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Urban Interventions
Second Lie
Thesis Supervision:
Visual Tools
Understanding Games
digital identity
Understanding Shakespeare

Since 2003, I am a Professor for Interaction Design at the Interface Design Department of the University of Applied Sciences Potsdam (FHP). Here you can find some results of my activities at the University.

Second Lie

Type: Class
Semester: Summer 2007
Institutions: FH Potsdam
Students: Sonja Kislinger, Johannes Landstorfer, Susann Hamann, Larissa Pschetz, Sören Klingsporn
Staff: Mattias Ljungström, Boris Müller

Today, »Second Life« is pretty much dead. And rightfully so. However, in early 2007, it was a media hype. So in this class, we tried to identify design opportunities that went beyond the design of avatars and buildings. As part of our experiment, we explored Second Life as a group - a bit like tourists.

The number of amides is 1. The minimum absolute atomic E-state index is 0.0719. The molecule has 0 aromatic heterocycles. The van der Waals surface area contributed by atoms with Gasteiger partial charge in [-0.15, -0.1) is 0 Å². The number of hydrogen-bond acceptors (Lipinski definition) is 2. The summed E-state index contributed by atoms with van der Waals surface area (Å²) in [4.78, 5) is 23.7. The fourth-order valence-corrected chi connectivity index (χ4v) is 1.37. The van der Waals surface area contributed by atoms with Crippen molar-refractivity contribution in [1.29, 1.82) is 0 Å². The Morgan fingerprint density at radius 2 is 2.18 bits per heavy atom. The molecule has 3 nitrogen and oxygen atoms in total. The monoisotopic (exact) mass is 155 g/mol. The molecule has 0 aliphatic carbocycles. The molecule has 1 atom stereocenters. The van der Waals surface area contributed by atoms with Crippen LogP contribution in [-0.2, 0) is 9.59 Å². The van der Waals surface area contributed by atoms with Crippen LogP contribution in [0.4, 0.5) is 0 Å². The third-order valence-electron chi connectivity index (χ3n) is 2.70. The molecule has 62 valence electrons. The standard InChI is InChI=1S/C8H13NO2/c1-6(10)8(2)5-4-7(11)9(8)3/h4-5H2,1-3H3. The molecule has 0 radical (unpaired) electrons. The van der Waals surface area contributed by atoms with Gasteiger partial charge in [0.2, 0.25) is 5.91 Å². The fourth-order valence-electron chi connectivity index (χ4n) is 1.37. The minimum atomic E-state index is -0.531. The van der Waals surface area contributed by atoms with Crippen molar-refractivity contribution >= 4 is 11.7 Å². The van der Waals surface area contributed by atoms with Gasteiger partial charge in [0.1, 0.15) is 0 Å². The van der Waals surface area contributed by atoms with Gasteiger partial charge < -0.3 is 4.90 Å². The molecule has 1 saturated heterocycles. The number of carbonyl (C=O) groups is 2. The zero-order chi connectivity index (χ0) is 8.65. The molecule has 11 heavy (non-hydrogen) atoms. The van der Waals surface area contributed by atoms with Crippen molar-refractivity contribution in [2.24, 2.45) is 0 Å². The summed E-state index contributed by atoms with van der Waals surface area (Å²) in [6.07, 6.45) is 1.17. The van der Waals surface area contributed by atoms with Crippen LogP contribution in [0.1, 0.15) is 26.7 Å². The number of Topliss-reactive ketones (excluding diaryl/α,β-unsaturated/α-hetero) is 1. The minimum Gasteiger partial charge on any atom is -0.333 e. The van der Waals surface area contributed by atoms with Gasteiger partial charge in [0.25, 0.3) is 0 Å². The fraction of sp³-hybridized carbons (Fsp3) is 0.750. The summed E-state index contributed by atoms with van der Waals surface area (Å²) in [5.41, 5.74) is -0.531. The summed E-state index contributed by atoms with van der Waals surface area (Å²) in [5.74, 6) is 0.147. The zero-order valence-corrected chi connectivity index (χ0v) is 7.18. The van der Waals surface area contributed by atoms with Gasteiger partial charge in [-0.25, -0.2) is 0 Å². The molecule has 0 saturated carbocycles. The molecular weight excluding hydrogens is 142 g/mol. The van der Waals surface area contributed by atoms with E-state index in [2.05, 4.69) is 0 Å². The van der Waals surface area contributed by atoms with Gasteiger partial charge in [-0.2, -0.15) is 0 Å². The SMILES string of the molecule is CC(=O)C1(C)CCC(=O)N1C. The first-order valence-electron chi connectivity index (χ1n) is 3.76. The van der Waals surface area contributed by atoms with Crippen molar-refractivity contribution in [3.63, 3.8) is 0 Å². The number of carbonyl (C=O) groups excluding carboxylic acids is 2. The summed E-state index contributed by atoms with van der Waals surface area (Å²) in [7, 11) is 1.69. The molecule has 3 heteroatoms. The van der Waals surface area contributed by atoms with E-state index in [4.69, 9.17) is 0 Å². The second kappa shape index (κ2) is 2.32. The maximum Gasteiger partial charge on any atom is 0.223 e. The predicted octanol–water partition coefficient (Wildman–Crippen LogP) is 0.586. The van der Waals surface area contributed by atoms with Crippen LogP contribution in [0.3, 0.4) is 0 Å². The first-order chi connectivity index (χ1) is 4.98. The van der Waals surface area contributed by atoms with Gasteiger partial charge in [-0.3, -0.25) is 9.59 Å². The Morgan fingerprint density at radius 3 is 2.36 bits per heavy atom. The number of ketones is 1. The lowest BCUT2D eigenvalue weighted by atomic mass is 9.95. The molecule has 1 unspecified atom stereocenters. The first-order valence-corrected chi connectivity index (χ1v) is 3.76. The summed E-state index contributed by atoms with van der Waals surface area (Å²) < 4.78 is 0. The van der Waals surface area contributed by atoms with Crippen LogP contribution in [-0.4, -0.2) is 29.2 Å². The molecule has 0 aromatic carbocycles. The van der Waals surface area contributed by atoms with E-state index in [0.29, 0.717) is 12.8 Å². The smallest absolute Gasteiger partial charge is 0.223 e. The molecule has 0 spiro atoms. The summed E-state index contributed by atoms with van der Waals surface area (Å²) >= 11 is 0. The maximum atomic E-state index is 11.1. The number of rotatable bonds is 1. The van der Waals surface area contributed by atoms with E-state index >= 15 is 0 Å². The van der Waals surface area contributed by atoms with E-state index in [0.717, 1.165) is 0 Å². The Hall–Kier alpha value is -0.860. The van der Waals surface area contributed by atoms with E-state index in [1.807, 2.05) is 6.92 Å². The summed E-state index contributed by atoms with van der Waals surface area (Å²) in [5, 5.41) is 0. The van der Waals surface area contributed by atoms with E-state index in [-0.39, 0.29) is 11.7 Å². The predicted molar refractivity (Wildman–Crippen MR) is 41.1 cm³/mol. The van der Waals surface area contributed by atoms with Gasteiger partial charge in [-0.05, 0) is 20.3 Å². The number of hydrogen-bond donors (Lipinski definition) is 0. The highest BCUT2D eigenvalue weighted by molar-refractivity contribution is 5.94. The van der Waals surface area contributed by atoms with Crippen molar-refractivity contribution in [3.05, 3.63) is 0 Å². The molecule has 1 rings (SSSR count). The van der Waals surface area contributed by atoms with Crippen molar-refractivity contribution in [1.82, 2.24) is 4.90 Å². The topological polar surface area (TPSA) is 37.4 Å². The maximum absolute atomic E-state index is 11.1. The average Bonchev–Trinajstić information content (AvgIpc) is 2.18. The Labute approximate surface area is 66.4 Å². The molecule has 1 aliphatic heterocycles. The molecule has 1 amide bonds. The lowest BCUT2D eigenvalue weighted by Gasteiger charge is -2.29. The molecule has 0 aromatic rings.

We started off with the assignment to design social games for Second Life. But the project shifted to a more essential question: how do people actually communicate in Second Life? Our impression was that very little communication happened. Groups and places tended to be very exclusive.

So the students started of to provoke reactions from the inhabitants of Second Life. It was quite fascinating to realise that the best way to provoke a reaction is simply to look different. (People are people - even in SL.) We simply stuck geometric primitives like cubes or pyramids to our virtual body parts. The most successful of these outfits was a pink christmas tree. It was so successful that we were banned from the T-Online-Beach within 30 seconds.

Other experiments also included the creation of large letters. They enabled us to write short words above the head of the avatar. This also proved to be a very efficient way to provoke reactions. My favourite was wearing the word »quit« while attending a dancing hall where avatars were dancing for Linden Dollars.

In short: interesting excursion. Here a few more impressions from our trips:

{Screenshots from our trips to Second Life. Click to enlarge. And note the comments in the communication channel.}